This study aims to compare the staining efficacy of TB with immunohistochemical marker mast cell tryptase (MCT) – for identification of MCs and to quantify them in oral reactive lesions and nonreactive lesions of gingiva.


   Methodology Top


This case–control study was conducted in the Department of Oral Pathology and Microbiology of Sri Aurobindo College of Dentistry, Indore, and Sharad Pawar Dental College, DMIMS, Wardha, India. The study was approved by the institutional ethical committee. The study sample comprised 90 tissues which were divided into three groups: Group A comprised 30 cases of PG, Group B consisted of 30 cases of gingival hyperplasia (GH) and Group C comprised 30 cases of pericoronitis which was obtained from oral surgery department and periodontics department during routine surgical procedures.

Three serial sections of each tissue specimen were stained separately with H and E stain and 1% TB and immunohistochemistry (IHC) marker MCT (DAKO). Several studies have reported increase in mast cell count in reactive lesions like peripheral giant cell granuloma, GH, Peripheral ossifying fibroma and PG. The areas with tissue folds, calcifications or other processing artifacts were not considered for counting.

Statistical software, Statistical Package for Social Sciences, 20.0 version, IBM, Chicago, was used for statistical analysis. Prevalence of an outcome variable along with 95% confidence limits was calculated. Inferential statistics were used to study the stained MCs per high-power field in normal oral mucosa, PG and GH between TB and MCT.

Kruskal–Wallis test is performed which is a nonparametric equivalent to ANOVA. Here, data showed nonparametric distribution; hence, Kruskal–Wallis test is performed. Whenever a test is performed and if there is a significant difference, then posthoc analysis is performed to know that between which two groups significant difference exists.


   Observations and results Top


A total of 90 subjects equally distributed in three groups pericoronitis, PG and GH, were randomly selected for the study. For test group, all individuals in the age range of 20–70 years having reactive lesions on gingiva were selected and random selection of male and female. For control group, healthy individuals with nonreactive lesion of gingiva (pericoronal flap tissue) within the age range of 20–70 years were selected.


   Discussion Top


MCs are immune cells derived from a multipotent CD34 precursor and metachromatic cytoplasmic granules are the characteristic features of MCs.[4]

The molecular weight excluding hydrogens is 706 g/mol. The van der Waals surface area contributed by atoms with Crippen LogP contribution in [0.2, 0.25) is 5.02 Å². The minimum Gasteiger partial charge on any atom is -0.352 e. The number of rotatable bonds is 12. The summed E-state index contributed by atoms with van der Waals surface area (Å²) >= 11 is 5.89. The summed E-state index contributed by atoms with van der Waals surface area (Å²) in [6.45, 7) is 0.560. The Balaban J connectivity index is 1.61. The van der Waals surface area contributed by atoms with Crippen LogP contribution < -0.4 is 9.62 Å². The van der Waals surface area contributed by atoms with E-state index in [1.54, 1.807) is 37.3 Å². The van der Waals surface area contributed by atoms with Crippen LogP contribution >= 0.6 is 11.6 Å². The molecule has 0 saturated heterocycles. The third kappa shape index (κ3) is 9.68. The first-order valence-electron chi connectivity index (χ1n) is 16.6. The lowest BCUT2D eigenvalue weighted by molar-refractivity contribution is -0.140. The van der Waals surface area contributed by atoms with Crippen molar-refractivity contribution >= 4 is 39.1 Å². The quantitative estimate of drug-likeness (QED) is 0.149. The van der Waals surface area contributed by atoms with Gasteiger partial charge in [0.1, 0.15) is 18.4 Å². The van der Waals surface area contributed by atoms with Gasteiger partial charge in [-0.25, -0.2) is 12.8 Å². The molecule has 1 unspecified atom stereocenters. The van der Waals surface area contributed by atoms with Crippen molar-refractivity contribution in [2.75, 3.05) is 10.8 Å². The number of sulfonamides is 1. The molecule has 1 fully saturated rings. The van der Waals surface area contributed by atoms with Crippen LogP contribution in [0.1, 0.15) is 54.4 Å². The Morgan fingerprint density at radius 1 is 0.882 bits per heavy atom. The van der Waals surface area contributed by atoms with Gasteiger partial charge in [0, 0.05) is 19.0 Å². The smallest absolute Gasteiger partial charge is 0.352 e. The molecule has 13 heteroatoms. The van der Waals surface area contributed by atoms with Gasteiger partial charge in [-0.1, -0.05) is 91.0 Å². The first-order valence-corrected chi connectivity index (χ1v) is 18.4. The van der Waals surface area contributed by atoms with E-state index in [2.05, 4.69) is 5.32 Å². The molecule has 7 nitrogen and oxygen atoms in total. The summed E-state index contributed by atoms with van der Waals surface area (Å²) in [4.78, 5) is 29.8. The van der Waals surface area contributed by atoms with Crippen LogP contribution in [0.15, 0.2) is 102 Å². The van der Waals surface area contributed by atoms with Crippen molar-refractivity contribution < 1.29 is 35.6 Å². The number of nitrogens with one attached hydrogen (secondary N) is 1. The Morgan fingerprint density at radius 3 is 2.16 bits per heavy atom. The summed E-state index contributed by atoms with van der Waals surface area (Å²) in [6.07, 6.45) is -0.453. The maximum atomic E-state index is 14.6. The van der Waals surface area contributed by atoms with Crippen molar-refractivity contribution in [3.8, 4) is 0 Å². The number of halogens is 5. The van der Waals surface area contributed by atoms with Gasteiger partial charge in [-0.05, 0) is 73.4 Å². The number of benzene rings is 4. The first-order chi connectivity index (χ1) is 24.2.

Several studies have reported increase in mast cell count in reactive lesions like peripheral giant cell granuloma, GH, Peripheral ossifying fibroma and PG.[8],[9]

In our study, we included PG and GH among all reactive lesions and pericoronitis among nonreactive lesions because they have common predisposing factors such as plaque, local debris and microorganisms; hence, we felt by including these lesions the baseline parameter of etiology would become common and thus help to understand the role of MCs better.

Previous literature has shown that in inflammation, MCs play a important role,[10] which incidently is also one of the features of GH, pericoronitis and PG.

H and E is the routine stain used in laboratories for diagnosis of reactive lesions, but MCs are difficult to visualize by H and E stain, as they share the same staining characteristics as the fibroblasts and hence are difficult to differentiate from them.

MC granules stains purplish red and nuclei sky blue in color with a metachromatic dye, TB, which makes them easily identifiable against a blue background.[11] The advantage of TB stain is its low cost and ready availability.

Tryptase is one of the main components of MC which is an enzyme found exclusively in these cells. MC granules are round, oval, spindled or stellate shaped and they stained reddish brown in color by tryptase.[12] MCT facilitates clear, accurate and rapid count. Tryptase is considered as a specific MC marker based on reaction restricted entirely to the granules of MC.

de Oliveira Rodini et al.[13] mentioned that the long-standing procedure for MC identification for heparin based on metachromatic staining is less reliable, as the technique may stain cells such as macrophages and fibroblasts because of free mastocyte granules from bodily function and it should fail to stain immature MCs.

Therefore, to avoid this in our study, we use H and E for confirmation of the lesions and TB along with immunohistochemical marker (IHC) MCT as a special stain and specific marker for MCs. Thus, we aimed to have a direct comparison between TB and IHC markers for identification of MCs.

Several studies have been done on MCC in PG, drug-induced GH and other reactive lesions but not in inflammatory GH. As far as our knowledge goes, our study is the first one in which PG, inflammatory GH and pericoronitis have been correlated with respect to the quantification of MCs.